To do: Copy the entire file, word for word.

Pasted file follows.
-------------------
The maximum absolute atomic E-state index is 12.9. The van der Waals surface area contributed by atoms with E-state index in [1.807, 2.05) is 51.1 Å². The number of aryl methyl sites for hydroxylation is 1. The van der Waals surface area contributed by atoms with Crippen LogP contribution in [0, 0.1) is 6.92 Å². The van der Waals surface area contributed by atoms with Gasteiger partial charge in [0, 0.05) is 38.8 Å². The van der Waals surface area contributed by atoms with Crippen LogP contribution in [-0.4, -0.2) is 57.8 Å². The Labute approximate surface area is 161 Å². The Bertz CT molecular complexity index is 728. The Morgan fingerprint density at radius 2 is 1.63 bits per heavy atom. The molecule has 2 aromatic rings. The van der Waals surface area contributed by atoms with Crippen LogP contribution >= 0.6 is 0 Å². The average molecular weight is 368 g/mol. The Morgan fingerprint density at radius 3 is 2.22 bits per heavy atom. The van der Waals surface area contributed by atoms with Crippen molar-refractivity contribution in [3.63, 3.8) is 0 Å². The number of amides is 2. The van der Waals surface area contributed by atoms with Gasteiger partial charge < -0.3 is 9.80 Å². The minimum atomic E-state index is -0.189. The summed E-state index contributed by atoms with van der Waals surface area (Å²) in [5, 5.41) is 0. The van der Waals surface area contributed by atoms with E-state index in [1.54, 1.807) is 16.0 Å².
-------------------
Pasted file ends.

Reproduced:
The maximum absolute atomic E-state index is 12.9. The van der Waals surface area contributed by atoms with E-state index in [1.807, 2.05) is 51.1 Å². The number of aryl methyl sites for hydroxylation is 1. The van der Waals surface area contributed by atoms with Crippen LogP contribution in [0, 0.1) is 6.92 Å². The van der Waals surface area contributed by atoms with Gasteiger partial charge in [0, 0.05) is 38.8 Å². The van der Waals surface area contributed by atoms with Crippen LogP contribution in [-0.4, -0.2) is 57.8 Å². The Labute approximate surface area is 161 Å². The Bertz CT molecular complexity index is 728. The Morgan fingerprint density at radius 2 is 1.63 bits per heavy atom. The molecule has 2 aromatic rings. The van der Waals surface area contributed by atoms with Crippen LogP contribution >= 0.6 is 0 Å². The average molecular weight is 368 g/mol. The Morgan fingerprint density at radius 3 is 2.22 bits per heavy atom. The van der Waals surface area contributed by atoms with Crippen molar-refractivity contribution in [3.63, 3.8) is 0 Å². The number of amides is 2. The van der Waals surface area contributed by atoms with Gasteiger partial charge < -0.3 is 9.80 Å². The minimum atomic E-state index is -0.189. The summed E-state index contributed by atoms with van der Waals surface area (Å²) in [5, 5.41) is 0. The van der Waals surface area contributed by atoms with E-state index in [1.54, 1.807) is 16.0 Å².